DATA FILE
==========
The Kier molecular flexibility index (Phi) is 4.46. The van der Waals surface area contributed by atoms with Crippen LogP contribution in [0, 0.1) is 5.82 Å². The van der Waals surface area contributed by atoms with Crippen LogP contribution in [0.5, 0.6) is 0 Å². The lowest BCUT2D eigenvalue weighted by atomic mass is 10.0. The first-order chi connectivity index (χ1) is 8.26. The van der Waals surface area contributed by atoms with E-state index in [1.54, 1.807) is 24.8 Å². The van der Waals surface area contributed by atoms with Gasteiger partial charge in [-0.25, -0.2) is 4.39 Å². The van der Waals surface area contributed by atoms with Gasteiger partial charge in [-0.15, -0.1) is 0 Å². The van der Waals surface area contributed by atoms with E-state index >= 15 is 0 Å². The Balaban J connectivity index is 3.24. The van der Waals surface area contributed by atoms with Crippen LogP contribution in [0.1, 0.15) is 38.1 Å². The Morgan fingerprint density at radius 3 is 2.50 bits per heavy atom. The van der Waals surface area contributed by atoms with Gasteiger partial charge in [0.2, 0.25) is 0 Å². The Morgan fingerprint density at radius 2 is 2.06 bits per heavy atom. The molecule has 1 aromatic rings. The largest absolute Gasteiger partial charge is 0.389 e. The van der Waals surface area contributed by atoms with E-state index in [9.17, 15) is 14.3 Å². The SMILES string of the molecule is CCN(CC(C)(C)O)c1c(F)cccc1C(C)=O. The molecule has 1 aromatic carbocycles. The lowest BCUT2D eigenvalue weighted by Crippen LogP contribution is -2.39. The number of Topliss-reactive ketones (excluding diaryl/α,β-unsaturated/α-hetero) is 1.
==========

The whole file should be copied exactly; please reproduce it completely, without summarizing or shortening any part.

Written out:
The Kier molecular flexibility index (Phi) is 4.46. The van der Waals surface area contributed by atoms with Crippen LogP contribution in [0, 0.1) is 5.82 Å². The van der Waals surface area contributed by atoms with Crippen LogP contribution in [0.5, 0.6) is 0 Å². The lowest BCUT2D eigenvalue weighted by atomic mass is 10.0. The first-order chi connectivity index (χ1) is 8.26. The van der Waals surface area contributed by atoms with E-state index in [1.54, 1.807) is 24.8 Å². The van der Waals surface area contributed by atoms with Gasteiger partial charge in [-0.25, -0.2) is 4.39 Å². The van der Waals surface area contributed by atoms with Gasteiger partial charge in [-0.15, -0.1) is 0 Å². The van der Waals surface area contributed by atoms with E-state index >= 15 is 0 Å². The Balaban J connectivity index is 3.24. The van der Waals surface area contributed by atoms with Crippen LogP contribution in [0.1, 0.15) is 38.1 Å². The Morgan fingerprint density at radius 3 is 2.50 bits per heavy atom. The van der Waals surface area contributed by atoms with Gasteiger partial charge in [0.2, 0.25) is 0 Å². The Morgan fingerprint density at radius 2 is 2.06 bits per heavy atom. The molecule has 1 aromatic rings. The largest absolute Gasteiger partial charge is 0.389 e. The van der Waals surface area contributed by atoms with E-state index in [9.17, 15) is 14.3 Å². The SMILES string of the molecule is CCN(CC(C)(C)O)c1c(F)cccc1C(C)=O. The molecule has 1 aromatic carbocycles. The lowest BCUT2D eigenvalue weighted by Crippen LogP contribution is -2.39. The number of Topliss-reactive ketones (excluding diaryl/α,β-unsaturated/α-hetero) is 1.